The problem with the Left’s views on Syria is that they aren’t even internally free of basic contradiction. For instance, the reason often given by many on the Left for why the West intervening in Syria is a bad thing is that the West intervening anywhere is always bad. We shouldn’t pick sides in local third world conflicts as when we do we simply mess things up further, so this line of thinking goes. Except this is instantly torn to sheds every time someone on the Left drapes a Syrian regime flag around their neck at a protest, something which is now ubiquitous. That, very clearly and unquestioningly, is taking a side, demolishing this argument against intervention.
Much more sinister is the Left’s relatively new found anti-Sunni sentiment. The narrative from the Right for years when it came to the Left and Islam was that the Left were endlessly being apologists for Islamism. If this caricature was ever really true (and it was always slightly exaggerated by the Right), this has changed over the last couple of years to see an alarming portion of the Left adopt a pro-Shia, anti-Sunni mind set instead. At present, this is witnessed much more in Europe than America; it will be interesting to see if this trend crosses the Atlantic in the coming years. It stems, I believe, from the fact that the West is in an antagonistic relationship with Iran, while Saudi Arabia is a western ally. The same logic that dictates the Left must support Russia over the West has come into play here: whomever is America’s friend is the Left’s enemy; whomever is America’s enemy is the Left’s friend. Given the Iran-Saudi split is an explicitly sectarian one, the European Left have come to defend Iran and its allies (which include Russia, of course) while increasingly denigrating Sunnis as “terrorists”.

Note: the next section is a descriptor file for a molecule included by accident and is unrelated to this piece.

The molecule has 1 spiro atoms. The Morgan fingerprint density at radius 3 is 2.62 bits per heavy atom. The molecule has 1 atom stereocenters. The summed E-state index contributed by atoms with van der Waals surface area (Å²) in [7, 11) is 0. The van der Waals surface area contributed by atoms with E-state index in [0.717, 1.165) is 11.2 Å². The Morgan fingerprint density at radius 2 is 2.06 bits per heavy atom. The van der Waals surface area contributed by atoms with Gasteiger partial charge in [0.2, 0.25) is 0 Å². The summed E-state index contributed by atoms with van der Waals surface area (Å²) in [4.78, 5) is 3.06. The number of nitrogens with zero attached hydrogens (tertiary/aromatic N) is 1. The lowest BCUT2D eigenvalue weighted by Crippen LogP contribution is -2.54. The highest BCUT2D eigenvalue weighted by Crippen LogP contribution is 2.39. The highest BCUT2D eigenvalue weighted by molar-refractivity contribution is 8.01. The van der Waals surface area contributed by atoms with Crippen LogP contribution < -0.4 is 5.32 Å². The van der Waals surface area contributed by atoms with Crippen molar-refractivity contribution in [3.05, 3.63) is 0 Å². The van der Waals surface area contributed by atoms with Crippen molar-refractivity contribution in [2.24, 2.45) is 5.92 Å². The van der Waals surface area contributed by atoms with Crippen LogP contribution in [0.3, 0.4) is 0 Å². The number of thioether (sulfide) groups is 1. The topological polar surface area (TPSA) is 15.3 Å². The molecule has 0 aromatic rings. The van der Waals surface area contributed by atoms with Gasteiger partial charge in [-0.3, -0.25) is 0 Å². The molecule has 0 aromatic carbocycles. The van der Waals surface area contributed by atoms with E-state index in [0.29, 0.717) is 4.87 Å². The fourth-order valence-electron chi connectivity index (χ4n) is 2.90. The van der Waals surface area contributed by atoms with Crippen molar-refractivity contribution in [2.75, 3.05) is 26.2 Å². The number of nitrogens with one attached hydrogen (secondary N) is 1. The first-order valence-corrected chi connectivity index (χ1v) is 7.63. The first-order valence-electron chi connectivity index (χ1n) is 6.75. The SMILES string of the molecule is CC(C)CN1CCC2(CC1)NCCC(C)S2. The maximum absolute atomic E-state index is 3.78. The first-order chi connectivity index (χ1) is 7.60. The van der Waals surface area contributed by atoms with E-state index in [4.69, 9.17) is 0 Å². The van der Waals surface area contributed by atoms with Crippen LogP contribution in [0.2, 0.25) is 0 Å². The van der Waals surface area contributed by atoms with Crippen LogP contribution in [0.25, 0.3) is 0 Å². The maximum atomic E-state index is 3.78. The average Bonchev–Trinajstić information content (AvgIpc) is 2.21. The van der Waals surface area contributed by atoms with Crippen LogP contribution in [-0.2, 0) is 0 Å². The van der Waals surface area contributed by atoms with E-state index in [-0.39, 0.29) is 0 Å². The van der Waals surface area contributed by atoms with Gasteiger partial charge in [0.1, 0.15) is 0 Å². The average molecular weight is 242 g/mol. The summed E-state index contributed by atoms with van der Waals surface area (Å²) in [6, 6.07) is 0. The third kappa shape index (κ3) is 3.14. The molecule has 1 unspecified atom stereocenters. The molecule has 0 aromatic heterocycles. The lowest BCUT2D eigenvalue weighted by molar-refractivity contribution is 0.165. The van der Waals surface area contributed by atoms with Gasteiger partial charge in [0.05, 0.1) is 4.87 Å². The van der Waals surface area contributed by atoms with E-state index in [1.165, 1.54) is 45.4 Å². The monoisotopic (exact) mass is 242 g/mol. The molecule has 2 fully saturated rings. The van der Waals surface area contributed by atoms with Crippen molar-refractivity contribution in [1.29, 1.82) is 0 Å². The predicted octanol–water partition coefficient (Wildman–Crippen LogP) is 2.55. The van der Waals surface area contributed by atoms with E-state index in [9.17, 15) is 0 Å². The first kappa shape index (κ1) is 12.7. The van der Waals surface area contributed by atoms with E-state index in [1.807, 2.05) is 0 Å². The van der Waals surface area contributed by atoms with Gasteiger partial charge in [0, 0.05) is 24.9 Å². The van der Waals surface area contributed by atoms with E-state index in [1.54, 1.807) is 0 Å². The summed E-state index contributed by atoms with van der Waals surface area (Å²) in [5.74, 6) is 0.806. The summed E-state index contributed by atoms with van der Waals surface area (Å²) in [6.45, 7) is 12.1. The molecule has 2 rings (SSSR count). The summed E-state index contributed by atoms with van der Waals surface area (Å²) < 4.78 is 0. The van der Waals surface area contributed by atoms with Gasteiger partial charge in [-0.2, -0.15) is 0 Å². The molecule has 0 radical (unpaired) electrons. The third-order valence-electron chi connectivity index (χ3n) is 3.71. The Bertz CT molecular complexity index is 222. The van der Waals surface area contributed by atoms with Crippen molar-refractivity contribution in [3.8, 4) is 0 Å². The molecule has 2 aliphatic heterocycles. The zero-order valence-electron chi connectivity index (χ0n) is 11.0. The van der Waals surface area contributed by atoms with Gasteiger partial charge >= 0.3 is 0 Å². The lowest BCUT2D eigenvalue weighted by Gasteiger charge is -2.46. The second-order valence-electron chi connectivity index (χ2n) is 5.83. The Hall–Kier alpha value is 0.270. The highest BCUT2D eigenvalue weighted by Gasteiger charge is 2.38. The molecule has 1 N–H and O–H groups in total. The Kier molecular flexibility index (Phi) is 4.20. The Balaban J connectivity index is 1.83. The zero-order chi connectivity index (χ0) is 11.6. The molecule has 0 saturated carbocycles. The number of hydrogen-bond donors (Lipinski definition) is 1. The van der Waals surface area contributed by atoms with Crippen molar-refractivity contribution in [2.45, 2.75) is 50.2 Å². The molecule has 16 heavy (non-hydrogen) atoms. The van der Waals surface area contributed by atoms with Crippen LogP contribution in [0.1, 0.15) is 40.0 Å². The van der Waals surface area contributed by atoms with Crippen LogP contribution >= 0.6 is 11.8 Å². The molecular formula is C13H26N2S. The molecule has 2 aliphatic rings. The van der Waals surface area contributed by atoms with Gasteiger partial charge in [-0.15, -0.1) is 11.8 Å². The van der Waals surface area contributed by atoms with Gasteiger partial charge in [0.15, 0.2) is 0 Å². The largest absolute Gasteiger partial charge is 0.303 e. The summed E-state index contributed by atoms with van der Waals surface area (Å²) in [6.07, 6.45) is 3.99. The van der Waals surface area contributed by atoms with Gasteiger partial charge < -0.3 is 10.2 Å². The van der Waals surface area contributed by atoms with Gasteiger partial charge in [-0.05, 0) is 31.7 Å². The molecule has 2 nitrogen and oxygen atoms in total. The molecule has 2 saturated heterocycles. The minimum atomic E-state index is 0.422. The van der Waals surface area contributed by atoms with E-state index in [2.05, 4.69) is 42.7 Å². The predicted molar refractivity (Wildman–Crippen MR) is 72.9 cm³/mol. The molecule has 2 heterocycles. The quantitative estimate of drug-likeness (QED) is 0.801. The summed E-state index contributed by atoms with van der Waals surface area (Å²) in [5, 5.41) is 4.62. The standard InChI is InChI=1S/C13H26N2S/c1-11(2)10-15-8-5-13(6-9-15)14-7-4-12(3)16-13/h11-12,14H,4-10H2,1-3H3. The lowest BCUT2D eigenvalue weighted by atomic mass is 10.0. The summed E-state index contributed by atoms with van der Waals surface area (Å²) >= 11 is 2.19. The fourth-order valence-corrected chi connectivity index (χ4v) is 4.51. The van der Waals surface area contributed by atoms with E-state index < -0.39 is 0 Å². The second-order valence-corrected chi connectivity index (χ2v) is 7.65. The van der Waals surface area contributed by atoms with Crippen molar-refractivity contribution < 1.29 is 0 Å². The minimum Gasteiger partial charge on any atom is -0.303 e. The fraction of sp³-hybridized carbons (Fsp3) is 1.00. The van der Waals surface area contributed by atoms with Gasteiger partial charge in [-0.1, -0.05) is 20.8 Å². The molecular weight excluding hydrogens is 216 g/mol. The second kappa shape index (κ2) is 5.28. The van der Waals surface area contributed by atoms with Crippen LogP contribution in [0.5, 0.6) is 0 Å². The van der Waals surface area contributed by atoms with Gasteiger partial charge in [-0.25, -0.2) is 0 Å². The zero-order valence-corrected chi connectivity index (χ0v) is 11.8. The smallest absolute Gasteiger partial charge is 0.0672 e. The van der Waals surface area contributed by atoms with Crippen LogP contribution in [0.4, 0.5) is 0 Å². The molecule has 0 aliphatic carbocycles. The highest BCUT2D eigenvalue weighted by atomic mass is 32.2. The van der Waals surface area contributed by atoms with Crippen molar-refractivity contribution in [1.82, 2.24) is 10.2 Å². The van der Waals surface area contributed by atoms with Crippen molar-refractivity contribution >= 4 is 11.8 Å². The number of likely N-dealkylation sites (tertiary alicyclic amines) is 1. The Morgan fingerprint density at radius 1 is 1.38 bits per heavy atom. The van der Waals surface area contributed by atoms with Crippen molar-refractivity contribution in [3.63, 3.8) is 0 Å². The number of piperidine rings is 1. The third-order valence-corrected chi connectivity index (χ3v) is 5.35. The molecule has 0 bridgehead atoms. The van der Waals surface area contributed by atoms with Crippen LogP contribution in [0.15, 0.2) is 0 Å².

The way this has played out in terms of the European Left’s stance on the Syrian civil war is that Hezbollah flags start making appearances alongside the Assad regime stuff, while the Left echoes Assad and Putin’s line that everyone trying to bring down Assad is a member of a terrorist cell. While Assad’s plan to make the war sectarian has worked, with many of the rebel groups in Syria either taken over or coming into battle with explicitly fundamentalist groups (as Assad had hoped when he had explicitly steered the conflict towards being a sectarian battle), any objective historian of the conflict would be able to tell you that the war very much started out as a non-sectarian rising, with Sunnis, Shias and Christians all uniting to voice their disapproval of the Assad regime. Not to mention that in spite of the secular rebels’ problems with fundamentalist groups infiltrating or even battling with them, there they remain, trying to bring down a fascistic government that any self-respecting left-winger should have been passionately against.
But like all things on the modern Left, Syria can only be seen through a Manichean lens that shifts every so often like popular music trends. While preaching about not taking sides, the Left have decided that Iran, Russia and the Assad regime are the good guys, while the West, as ever, are the bad guys, and the Sunnis who are nominally the West’s allies – in spite of Trump’s anti-Muslim rhetoric and the Right’s general narrative of Islam swamping Europe – are also the bad guys. All of them now, apparently. Whereas a few years ago, the narrative on the Left regarding Islam was that any critique of the religion was “racist”, now, increasingly, a worryingly large proportion of Sunnis are being labelled as terrorists by the Left. This only solidifies support for the Syrian regime, and in turn, for Russia.